The UKCS holds “considerable potential”, Samuel said. “Our official estimate is that there still remains between 10 and 20 billion barrels plus to be recovered, so there is every chance of yet more significant finds, provided industry can increase exploration drilling and capitalize on the real value to be had here in the U.K.”
Despite fewer wells being drilled, OGA said the volume being discovered in the U.K. has (provisionally) more than doubled over the same period; from 83 million barrels of oil equivalent (boe) in 2014 to 175 million in 2017.
In addition, the costs associated with finding these volumes have dropped dramatically – from an average of $9 per barrel in 2014 to just over $1 per barrel in 2018, OGA said.
On the UKCS, around 43% of exploration wells drilled are potentially commercial, compared with the global average of around 36%, the authority added.
Now with industry acquiring three times as much seismic data in 2018, compared to the previous two years, the OGA expects an upturn in drilling activity, with around 18 exploration wells and 19 appraisal wells potentially to be drilled across the basin this year.
OGA Head of Exploration & New Ventures, Dr. Nick Richardson said, “The North Sea has proven once again that it is a world-class petroleum basin, and its exploration history is a long way from being over. Those companies that have a bullish attitude and have kept the faith in the U.K.’s oil and gas sector’s fundamentals will continue to reap the rewards that others have missed.
“If industry can intensify its exploration activity by maturing prospects through sound technical evaluations to active drilling, whilst maintaining the U.K.’s now world-class technical success rates and low finding costs, it will deliver increased value from the significant remaining potential in the basin.”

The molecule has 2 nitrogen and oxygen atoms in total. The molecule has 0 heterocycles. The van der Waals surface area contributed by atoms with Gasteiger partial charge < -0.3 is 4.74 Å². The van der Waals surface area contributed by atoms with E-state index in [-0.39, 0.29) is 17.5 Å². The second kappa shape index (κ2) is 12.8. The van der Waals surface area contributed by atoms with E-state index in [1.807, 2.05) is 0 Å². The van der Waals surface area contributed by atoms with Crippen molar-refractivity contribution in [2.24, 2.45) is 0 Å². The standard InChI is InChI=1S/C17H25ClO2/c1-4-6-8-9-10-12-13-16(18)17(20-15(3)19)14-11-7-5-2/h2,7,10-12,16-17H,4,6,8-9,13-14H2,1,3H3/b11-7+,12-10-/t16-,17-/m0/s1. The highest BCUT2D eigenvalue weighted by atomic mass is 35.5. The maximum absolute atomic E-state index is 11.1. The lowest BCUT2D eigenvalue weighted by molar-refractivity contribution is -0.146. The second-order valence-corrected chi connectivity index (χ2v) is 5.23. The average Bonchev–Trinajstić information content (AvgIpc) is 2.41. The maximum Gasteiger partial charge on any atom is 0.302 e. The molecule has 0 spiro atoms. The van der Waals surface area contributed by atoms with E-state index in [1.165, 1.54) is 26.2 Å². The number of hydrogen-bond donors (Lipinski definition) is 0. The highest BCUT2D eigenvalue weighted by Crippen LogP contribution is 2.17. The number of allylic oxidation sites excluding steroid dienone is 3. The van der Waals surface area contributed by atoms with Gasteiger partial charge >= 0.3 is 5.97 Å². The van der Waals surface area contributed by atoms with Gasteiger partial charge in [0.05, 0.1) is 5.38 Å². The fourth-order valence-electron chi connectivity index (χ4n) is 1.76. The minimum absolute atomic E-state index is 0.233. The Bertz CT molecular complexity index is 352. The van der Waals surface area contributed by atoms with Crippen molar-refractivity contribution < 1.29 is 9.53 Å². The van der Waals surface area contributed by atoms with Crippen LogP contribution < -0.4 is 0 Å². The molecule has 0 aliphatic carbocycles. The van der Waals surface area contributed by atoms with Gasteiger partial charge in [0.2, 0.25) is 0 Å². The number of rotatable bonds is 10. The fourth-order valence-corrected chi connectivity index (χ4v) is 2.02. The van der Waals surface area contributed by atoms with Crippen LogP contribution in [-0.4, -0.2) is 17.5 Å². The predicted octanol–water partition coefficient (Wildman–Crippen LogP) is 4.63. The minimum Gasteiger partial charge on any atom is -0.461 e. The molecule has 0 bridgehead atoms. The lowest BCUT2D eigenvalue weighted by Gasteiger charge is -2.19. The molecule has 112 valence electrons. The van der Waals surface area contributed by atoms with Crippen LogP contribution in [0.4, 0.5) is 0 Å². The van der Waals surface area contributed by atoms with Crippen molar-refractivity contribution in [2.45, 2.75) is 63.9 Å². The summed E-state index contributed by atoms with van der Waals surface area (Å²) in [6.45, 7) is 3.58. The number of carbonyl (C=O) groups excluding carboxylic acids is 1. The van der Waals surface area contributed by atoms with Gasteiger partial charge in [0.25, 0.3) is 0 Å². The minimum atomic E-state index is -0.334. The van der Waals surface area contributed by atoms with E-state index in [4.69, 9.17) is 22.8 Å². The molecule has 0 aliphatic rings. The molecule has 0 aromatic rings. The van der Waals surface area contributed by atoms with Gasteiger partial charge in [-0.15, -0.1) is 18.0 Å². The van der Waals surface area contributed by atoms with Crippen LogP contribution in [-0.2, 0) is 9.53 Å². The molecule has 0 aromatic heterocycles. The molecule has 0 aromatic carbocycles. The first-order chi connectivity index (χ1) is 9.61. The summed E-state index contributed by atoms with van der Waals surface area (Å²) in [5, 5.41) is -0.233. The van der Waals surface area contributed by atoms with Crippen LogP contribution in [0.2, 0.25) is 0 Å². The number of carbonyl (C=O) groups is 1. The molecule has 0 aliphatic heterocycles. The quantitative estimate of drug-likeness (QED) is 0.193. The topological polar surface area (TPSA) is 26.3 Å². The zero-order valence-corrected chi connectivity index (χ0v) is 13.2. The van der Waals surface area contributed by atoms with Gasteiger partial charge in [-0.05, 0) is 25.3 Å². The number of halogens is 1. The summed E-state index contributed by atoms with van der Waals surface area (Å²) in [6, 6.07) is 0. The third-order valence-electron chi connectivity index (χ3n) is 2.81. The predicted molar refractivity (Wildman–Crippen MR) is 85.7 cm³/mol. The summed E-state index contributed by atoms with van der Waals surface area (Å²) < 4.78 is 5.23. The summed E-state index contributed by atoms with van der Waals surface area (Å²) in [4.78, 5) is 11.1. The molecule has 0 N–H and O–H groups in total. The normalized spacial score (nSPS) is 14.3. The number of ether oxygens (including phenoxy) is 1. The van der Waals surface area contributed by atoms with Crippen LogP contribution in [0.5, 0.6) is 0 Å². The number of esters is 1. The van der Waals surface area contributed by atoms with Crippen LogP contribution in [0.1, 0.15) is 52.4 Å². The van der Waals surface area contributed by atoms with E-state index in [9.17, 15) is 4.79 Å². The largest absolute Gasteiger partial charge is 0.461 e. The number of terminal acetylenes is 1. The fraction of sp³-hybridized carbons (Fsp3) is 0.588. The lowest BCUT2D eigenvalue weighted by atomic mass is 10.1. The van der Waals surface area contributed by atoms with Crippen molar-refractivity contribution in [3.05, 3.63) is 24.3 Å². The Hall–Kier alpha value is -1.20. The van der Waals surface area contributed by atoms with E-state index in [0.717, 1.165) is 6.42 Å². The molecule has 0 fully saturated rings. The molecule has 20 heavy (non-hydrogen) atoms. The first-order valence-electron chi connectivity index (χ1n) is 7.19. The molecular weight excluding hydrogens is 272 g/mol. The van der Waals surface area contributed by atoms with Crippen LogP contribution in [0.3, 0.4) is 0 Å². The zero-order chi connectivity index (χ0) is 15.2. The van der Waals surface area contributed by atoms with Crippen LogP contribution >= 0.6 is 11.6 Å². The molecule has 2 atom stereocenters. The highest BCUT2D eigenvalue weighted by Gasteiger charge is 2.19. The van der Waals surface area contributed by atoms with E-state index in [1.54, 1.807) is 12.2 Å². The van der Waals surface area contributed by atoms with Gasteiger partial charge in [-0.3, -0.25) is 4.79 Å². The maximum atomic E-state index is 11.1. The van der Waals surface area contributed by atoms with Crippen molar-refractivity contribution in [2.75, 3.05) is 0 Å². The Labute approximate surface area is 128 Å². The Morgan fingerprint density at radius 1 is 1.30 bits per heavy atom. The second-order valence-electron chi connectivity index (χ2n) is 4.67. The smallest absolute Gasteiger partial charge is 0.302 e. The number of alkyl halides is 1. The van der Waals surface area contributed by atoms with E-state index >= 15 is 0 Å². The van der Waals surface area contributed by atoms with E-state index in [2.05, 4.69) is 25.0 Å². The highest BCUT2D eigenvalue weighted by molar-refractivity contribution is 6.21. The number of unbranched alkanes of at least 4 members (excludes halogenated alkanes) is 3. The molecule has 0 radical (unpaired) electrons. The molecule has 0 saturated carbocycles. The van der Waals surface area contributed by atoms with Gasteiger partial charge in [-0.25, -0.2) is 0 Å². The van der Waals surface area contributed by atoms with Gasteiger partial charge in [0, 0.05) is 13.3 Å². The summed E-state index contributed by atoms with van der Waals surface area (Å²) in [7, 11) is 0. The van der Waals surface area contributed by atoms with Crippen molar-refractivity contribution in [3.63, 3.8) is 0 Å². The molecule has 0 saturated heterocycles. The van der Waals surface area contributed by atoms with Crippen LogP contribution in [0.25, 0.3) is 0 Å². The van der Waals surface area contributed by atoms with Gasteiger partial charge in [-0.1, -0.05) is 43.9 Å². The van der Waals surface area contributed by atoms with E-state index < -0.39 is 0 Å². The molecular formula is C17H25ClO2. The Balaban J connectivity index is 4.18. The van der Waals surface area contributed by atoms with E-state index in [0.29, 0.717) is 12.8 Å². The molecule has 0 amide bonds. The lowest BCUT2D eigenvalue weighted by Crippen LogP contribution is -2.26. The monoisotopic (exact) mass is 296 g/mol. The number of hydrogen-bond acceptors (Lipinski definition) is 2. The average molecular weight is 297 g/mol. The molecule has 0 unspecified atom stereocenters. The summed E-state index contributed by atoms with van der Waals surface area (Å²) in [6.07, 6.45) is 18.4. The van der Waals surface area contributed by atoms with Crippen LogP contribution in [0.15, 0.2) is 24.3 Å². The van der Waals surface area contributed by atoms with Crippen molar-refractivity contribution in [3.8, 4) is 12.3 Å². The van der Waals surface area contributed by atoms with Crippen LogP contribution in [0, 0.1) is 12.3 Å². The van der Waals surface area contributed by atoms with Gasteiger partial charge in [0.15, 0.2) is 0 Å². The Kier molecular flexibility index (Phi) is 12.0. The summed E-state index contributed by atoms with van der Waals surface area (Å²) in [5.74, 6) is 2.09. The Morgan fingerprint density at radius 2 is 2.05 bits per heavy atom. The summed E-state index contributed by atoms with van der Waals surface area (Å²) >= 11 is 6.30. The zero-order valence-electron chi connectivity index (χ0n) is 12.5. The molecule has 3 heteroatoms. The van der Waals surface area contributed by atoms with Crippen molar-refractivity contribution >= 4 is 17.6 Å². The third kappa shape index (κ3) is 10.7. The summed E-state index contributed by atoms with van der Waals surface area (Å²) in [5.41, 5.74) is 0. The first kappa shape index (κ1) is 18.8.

Continued exploration success
Glengorm continues a run of high-impact exploration success for both CNOOC Ltd and Total, ranked fifth and third in the world respectively, by exploration volumes discovered in 2018, Wood Mackenzie analysts noted.
Dr. Andrew Latham, Wood Mackenzie’s vice president, Global Exploration, said, “CNOOC Ltd is a 25% partner in the prolific Stabroek Block in Guyana, where 5 billion boe has been found since 2015. It has also found over 1.5 billion boe offshore China since 2017.”
He added, “Total has reset its exploration strategy under new leadership since 2015 and it is now seeing much improved results.
“Over the past year, Total operated the large Glendronach gas discovery in the U.K. West of Shetland and is a partner in the giant Calypso gas discovery, offshore Cyprus, as well as the Ballymore find, a major oil discovery in the U.S. Gulf of Mexico. Through its 20% equity in Novatek (NVTK.ME), Total also holds an indirect stake in the North Obskoye gas find, offshore Russia, the world’s largest discovery in 2018 with reserves of over 11 trillion cubic feet.”
Latham said, “Exploration industry returns averaging 13% in 2018 were the highest in over a decade, driven by lower costs and a focus on drilling prospects with a straightforward route to commercialization in the event of success. Glengorm fits this revitalized exploration model perfectly. It looks to be a valuable discovery that should help sustain the industry’s profitability into 2019.”